DISASTROUS FOR ME NOT
TO BELIEVg IT.'
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mtt Mw nthart umt, Othrra ma. . initial or fa aamr. Lttrra aaooid Mt axmrd MM wnrdv Km
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IReaders
I Answer
ILetterip
To the Editor:
In regard to R. L. Sie-
gel (Oct. 25, Daily Ne-
braskan) The statement
1 was made that "Democ-
1 racy is a fragile form of
government unable to
i withstand crisis."
Democracy has been in
I existence in this country
i for over 180 years. During
I this time it has withstood
crisis including a civil war
and two world wars and
f still stands undefeated.
If Democracy has last
its power maybe Mr. Sie-
i gel would like to explain
why the individual from
such Communist states as
East Germany and Hun-
gary are trying to escape
the iron curtain each day.
I One other point seems
worthy of note. Mr. Siegel
s seems very content now to
live off the "wealth and
lecherous capitalists." In-
deed he is now receiving
his education from them.
He is also willing to use
the democratic right of
freedom of the press.
Can Mr. Siegel explain
his views on these two
points? Can he explain
i why the tax payers of this
state should support h i s
education? Maybe he
I should apply to one of the
"great" Russian Univer-
s sitics.
I If the "Stalker" is grin-
ning now to paraphrase
an old American saying,
"He who grins last grins
1 best." He won't win. He
won't win.
G. N. Cooper
I D. E. Whittemore
To ihe Editor:
This is the mpst despic-
able abomination imagin-
I able. It reeks with bellig-
erence, deceit, hate, ran-
cor. Why in the hell is
i Eisenhower returned to
I activity. Knock and I'll
f say something good about
I the Kennedys. Then you're
I really in trouble, bud,
I cause there's not an
1 American alive who
doesn't have some preju-
I dice about politics.
I Or better yet why not
1 cut the Catholic's sack.
1 How about the Presbyteri-
ans? Or better yet, de-
grade the Seventh Day
Adventists who have sent
teams of doctors to com-
1 munist infiltrated areas of
the world. You think you
1 can exist without a repub-
i lican form of government
to compete with. Well lis-
1 ten. You communists are
nothing but slobs. Cheer
up, you've got only two
I factions to work with: the
1 intelligible communists
and the unintelligible ones.
I John Richard Hemmer
To the Editor:
I Mr. Siegel might have
offered a trial balloon to
the public in an attempt
to measure the reaction
I upon publication of his let-
ter. If not, I take grave
exception to his remarks.
His letter represents a
man caught in a most
i horrible paradox; through
I living in a democracy, he
I Is' completely infatuated
with the essence and
I existence of communism
and dictatorship. We can-
not bear to see this man
suffer tinder such a bur-
den. Let us buy him a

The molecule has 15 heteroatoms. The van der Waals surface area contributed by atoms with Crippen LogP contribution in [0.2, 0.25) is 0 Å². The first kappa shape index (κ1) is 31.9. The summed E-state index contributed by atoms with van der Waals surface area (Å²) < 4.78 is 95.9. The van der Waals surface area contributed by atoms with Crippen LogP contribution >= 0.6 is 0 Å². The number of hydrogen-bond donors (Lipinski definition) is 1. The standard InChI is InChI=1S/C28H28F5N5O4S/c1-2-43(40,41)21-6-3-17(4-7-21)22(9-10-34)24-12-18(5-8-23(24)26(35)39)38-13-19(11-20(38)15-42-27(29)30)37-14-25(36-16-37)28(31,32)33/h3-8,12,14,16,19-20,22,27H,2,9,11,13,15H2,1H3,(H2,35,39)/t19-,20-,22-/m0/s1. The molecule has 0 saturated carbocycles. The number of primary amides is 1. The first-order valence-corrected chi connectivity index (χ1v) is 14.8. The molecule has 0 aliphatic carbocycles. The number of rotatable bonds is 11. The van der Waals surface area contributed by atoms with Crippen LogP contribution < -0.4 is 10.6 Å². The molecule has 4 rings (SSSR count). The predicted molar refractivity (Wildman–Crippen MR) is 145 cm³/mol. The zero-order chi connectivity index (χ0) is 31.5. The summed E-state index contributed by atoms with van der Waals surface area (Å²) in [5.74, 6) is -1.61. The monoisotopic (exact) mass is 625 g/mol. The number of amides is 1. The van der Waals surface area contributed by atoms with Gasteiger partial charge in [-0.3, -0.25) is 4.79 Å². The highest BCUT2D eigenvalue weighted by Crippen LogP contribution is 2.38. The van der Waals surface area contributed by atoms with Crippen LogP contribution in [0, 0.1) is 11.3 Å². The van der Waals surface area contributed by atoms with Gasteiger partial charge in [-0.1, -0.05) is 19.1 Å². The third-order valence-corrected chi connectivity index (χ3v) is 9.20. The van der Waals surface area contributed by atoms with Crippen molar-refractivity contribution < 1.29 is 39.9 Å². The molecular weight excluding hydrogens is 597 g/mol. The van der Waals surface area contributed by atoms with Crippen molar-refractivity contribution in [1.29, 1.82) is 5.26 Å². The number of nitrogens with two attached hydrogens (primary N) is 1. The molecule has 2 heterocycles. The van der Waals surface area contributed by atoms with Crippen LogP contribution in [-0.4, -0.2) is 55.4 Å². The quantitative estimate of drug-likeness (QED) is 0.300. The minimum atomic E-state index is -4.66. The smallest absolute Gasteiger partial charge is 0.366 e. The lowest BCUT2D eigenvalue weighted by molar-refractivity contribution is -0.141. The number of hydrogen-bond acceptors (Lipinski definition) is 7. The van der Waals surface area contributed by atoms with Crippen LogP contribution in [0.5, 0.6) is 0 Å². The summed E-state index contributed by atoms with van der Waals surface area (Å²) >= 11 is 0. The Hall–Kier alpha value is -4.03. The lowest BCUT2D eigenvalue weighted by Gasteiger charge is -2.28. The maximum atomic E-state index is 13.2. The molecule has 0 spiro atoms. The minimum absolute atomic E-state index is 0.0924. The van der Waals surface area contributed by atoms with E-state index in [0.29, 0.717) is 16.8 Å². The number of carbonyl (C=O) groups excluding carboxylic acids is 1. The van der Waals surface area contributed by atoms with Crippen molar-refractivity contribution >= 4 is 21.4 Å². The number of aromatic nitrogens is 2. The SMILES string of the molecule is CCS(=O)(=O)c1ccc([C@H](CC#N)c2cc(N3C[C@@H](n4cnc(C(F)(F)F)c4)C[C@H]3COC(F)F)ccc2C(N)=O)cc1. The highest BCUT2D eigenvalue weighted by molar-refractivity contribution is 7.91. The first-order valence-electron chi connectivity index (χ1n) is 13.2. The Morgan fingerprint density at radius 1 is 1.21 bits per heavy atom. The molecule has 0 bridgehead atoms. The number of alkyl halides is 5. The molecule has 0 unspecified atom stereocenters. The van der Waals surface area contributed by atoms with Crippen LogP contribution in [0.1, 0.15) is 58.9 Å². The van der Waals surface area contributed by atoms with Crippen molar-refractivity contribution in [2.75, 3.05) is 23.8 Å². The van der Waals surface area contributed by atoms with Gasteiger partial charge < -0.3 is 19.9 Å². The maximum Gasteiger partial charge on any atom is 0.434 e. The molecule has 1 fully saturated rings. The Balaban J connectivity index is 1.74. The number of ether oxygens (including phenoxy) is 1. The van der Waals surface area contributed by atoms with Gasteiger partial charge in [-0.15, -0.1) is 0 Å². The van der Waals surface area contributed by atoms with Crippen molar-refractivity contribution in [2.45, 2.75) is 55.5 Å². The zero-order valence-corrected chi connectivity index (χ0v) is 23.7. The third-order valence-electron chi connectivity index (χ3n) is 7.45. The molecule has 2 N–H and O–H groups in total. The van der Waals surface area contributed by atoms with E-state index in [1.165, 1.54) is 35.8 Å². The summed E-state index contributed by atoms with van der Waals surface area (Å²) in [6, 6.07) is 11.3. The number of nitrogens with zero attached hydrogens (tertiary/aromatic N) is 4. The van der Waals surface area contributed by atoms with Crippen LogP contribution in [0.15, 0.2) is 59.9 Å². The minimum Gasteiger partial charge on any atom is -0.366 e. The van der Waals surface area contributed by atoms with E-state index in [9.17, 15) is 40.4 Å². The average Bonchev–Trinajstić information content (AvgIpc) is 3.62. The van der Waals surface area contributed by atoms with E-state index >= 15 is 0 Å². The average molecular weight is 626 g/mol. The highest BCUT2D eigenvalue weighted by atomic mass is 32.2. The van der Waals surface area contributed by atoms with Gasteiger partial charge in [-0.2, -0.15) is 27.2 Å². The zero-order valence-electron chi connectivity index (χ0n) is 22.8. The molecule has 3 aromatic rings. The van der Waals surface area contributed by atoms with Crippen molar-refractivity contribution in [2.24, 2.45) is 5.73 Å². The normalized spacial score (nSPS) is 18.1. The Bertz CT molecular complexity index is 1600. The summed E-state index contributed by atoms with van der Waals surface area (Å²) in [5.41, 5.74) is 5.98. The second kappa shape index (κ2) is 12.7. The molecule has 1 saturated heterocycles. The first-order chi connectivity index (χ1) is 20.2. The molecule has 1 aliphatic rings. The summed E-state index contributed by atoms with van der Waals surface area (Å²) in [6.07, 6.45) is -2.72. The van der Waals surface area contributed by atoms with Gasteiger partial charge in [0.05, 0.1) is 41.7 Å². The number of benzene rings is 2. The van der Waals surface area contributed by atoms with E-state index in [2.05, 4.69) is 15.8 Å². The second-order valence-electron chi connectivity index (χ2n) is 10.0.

one-way ticket $590.00
United Airlines to the
I country in which the
I "brillance" of the "R e d
I Star" is reflected in a 1 1
1 its dynamic glory, China.
1 Here he may live a life
-I of luxury on three or four
ounces of rice a day. He
I could relax under the ra-
dio-active Siberian a i r
currents. He may be for-
tunate enough to stand
guard at the border and
shoot the peasants who
are fleeing to the world
of dying democracy or be
I invited to build a wall to
keep cut the decadent
-ideas of democracy. If he
1 should tire of a single
I communist concept, let
him write a letter to
Pravda or the Red Star;
1 he would soon receive an
education in salt produc-
I tion, if he were lucky.
Donald L. Cleveland
Graduate Student
' Political Science
I To the Editor:
This is being written in
I response to the letter by
Mr. R. L. Siegel printed
in the Wednesday edition
of the Daily Nebraskan.
1 Mr. Siegel's thesis was
I that "Democracy is a fra
Nebraskan Letterip
gile form of government
unable to withstand cri
ses" and that therefore,
the struggle of the free
world to remain free in
the face of Communist
pressures is doomed to
failure.
I would suggest that
Mr. Siegel re-evaluate his
sweeping generaliza
tion concerning the stabil
ity of the democracies in
v the times of crisis. Cer
tainly, our own form of
government has withstood
many periods of stress
and strain since the
founding of the Republic.
Indeed, at their respec
tive times In history the
various crises to meet no
doubt appeared equally
as foreboding and at
menacing as that with
which the United States is
faced today. There were
defeatists, cut from the
same mold as Mr. Siegel,
who predicted that the
young nation of the 1790's
could not survive a Civil
War; that it could not
survive the Great Depres
sion; that it could not
survive the Hitlerian
menace, ad infinitum. But
this nation did survive. -
Again, Mr. Siegel should
consult additional sources
before generalizing about
the future of democracy
in the under-developed
areas where he claims
that "it is difficult for
democracy to flourish." It
is true, of course, that
these areas ' are faced
with problems. However,